What Fisher saw in Cobain was the last tragic reaction against the immobilization of a generation that came to realize its inability to speak, gesture, express originality; a generation trapped into pre-crafted actions and reactions, cliché answers to cliché questions; a generation that couldn’t resist anymore the image because it had become the image; a generation in despair, no longer able to reflect on and modify its place in this vast stage. In the case of Exarchia, the rebellious demonstrations of the full-faceted youngsters are the furious actions of a youth that cannot escape the image it has constructed for itself.
On the other side, Police Forces are violently executing the orders of a political system that wants to prove that it can actually intervene in the public realm; to prove that it still has power. But it cannot. State power has been neutralized by a bureaucracy that operates remotely, following no restrictions. The same force that transforms our human universe into spectacle is the same force that has neutralized State power reducing States into managerial structures striped back to their core police and military functions. The State that the rebels revolt against, IS NOT THERE.
Both the lyrical Left and the realistic Right, in our representative dipole, cannot articulate a political vision that can go beyond discussions on annual budget, balanced spending and need for reforms. For good or bad, power has been shifted away from national parliaments that have more or less transformed into managers of decision already taken and dictated from a de-territorialized bureaucracy. The lyrical Left and the realistic Right know that they are delimited in a domain with finite political capacities; a fact that weakens the political boundaries and blurs the distinction between Parties. What is Left? Some symbolic political gestures trying to convince people that there is an actual difference and thus a reason for parties to be.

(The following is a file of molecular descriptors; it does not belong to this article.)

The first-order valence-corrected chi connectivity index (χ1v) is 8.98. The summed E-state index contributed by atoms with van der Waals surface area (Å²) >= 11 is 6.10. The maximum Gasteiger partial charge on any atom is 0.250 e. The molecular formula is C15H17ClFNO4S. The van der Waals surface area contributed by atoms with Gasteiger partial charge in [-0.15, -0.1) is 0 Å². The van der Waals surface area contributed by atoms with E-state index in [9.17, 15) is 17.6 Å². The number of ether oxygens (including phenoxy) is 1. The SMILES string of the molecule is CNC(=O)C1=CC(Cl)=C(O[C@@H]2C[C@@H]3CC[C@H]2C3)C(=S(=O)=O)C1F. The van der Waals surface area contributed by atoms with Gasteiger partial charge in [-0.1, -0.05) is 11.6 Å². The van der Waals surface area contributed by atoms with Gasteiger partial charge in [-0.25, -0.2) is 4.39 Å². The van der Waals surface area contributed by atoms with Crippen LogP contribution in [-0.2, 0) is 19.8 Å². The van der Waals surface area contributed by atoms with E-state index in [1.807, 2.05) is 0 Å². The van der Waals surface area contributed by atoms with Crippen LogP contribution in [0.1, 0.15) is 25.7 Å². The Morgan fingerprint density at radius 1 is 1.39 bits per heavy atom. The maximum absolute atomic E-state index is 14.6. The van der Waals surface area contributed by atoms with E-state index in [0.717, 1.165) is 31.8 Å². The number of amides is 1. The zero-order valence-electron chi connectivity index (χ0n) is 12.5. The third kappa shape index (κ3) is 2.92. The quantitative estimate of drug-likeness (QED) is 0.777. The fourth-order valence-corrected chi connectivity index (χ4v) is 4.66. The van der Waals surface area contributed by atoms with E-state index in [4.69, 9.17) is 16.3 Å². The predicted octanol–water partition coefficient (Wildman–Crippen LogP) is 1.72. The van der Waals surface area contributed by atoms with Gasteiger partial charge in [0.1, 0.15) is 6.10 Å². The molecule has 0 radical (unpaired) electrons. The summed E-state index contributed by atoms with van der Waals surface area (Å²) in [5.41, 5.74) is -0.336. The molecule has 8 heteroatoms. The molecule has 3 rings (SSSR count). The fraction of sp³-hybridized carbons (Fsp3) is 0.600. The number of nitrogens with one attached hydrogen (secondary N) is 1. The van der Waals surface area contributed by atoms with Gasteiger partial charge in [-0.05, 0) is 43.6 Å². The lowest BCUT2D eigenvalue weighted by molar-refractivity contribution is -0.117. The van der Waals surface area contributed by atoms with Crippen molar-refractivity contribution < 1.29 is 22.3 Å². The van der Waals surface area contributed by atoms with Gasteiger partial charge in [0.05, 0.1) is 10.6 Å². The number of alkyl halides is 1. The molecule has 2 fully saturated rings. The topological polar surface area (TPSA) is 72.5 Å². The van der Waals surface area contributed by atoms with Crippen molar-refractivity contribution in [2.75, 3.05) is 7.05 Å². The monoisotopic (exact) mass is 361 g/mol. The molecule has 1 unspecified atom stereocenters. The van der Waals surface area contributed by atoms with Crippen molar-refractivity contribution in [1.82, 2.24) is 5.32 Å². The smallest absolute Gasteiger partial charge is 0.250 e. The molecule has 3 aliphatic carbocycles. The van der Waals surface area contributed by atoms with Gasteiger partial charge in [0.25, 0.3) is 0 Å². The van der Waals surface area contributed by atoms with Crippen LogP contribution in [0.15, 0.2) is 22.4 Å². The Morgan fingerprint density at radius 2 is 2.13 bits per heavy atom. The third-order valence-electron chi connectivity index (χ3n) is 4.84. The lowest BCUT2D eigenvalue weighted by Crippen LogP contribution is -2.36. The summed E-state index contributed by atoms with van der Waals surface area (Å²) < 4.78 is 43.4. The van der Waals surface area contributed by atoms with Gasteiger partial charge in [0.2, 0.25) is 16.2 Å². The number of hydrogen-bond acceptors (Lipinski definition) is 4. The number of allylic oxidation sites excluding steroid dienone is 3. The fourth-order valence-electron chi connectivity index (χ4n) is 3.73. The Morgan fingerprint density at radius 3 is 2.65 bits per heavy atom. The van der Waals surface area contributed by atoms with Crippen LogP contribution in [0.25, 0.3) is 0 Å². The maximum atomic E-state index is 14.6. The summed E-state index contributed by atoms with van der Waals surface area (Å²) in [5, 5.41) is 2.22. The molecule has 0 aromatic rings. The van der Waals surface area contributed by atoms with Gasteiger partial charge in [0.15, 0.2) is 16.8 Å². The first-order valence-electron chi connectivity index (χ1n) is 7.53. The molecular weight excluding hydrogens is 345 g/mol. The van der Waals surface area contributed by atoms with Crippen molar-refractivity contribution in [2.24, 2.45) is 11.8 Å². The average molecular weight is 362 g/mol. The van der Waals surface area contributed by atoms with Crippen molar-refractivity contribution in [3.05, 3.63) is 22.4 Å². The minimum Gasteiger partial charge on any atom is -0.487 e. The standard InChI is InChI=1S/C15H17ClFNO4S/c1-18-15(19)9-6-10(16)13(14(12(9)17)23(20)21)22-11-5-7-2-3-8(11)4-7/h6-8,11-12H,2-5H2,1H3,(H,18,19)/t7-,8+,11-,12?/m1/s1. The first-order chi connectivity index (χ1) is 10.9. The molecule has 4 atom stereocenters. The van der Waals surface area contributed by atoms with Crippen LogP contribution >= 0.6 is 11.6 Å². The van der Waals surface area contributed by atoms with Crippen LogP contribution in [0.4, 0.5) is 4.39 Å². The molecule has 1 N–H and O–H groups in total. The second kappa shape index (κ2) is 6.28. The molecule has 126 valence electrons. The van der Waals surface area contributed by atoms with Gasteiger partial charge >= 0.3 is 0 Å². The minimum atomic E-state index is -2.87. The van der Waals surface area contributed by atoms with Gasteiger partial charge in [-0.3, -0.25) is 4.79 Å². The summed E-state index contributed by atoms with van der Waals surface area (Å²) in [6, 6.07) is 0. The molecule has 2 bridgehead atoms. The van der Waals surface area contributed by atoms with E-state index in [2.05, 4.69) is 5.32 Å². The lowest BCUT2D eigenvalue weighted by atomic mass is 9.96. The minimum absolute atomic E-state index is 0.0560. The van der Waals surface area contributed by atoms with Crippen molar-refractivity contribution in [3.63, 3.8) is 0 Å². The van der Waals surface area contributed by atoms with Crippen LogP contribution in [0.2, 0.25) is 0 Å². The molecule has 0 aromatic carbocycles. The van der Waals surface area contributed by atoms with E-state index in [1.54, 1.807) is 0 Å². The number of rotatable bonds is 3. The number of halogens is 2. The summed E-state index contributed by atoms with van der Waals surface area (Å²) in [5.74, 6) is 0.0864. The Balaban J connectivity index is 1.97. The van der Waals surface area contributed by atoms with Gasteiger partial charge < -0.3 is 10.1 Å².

Exarchia is a neighborhood so important because it is a forest of symbols; it has a long history of revolt and suppression; it is a territory that can still divide public opinion and mobilize collective emotions. In the media coverage of Exarchia you see the indefinite reproduction of symbolic clichés. An unstoppable struggle of rebellion and repression, that conceals the richness of everyday life in the neighborhood. In mainstream Media Coverage and public political discourse, Exarchia does not have any local residents living their common daily lives, any shops, no flows or interactions. Exarchia is portrayed as a land of constant and endless conflict. What may be familiar and common, gets muted and buried; What is left is the image of a disorganized urban zone where the forces of Order and homogeneity struggle against the forces of anarchy and violence.
The Minister of Citizen Protection knows how politically profitable the area is. He promises to make Exarchia, a Normal neighborhood. The normality he invokes is a myth; he knows that; he also knows that it is one of the few political arguments he can use to differentiate himself from his political opponents. When Stavros Balaskas, the chief of the police force, compares residents as trash to be cleaned, he knows that the extremity of his statement will activate the conservative reflexes of a huge amount of people that support him. The prerequisite for this political gambling is for Exarchia to succumb to the image that spectacle has created for it.